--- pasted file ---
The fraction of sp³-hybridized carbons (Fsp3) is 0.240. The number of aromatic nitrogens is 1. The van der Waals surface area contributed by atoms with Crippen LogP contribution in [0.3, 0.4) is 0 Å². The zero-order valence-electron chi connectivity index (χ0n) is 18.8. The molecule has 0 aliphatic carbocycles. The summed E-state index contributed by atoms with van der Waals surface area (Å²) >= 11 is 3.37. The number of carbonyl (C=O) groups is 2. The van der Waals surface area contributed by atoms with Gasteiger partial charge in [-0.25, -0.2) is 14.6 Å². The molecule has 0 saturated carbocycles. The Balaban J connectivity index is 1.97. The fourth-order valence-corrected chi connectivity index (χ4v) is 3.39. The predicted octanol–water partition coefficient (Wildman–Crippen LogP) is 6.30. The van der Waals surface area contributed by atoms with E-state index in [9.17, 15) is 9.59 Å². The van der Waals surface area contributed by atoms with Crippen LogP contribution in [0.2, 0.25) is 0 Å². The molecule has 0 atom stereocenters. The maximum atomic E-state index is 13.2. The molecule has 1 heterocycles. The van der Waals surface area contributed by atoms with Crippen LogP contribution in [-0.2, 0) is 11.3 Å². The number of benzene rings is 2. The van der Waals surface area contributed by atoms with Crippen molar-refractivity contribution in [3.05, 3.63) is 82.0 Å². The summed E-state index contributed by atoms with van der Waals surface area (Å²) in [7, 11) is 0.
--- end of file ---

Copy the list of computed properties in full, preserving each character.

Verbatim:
The fraction of sp³-hybridized carbons (Fsp3) is 0.240. The number of aromatic nitrogens is 1. The van der Waals surface area contributed by atoms with Crippen LogP contribution in [0.3, 0.4) is 0 Å². The zero-order valence-electron chi connectivity index (χ0n) is 18.8. The molecule has 0 aliphatic carbocycles. The summed E-state index contributed by atoms with van der Waals surface area (Å²) >= 11 is 3.37. The number of carbonyl (C=O) groups is 2. The van der Waals surface area contributed by atoms with Gasteiger partial charge in [-0.25, -0.2) is 14.6 Å². The molecule has 0 saturated carbocycles. The Balaban J connectivity index is 1.97. The fourth-order valence-corrected chi connectivity index (χ4v) is 3.39. The predicted octanol–water partition coefficient (Wildman–Crippen LogP) is 6.30. The van der Waals surface area contributed by atoms with E-state index in [9.17, 15) is 9.59 Å². The van der Waals surface area contributed by atoms with Crippen LogP contribution in [0.2, 0.25) is 0 Å². The molecule has 0 atom stereocenters. The maximum atomic E-state index is 13.2. The molecule has 1 heterocycles. The van der Waals surface area contributed by atoms with Crippen LogP contribution in [-0.2, 0) is 11.3 Å². The number of benzene rings is 2. The van der Waals surface area contributed by atoms with Crippen molar-refractivity contribution in [3.05, 3.63) is 82.0 Å². The summed E-state index contributed by atoms with van der Waals surface area (Å²) in [7, 11) is 0.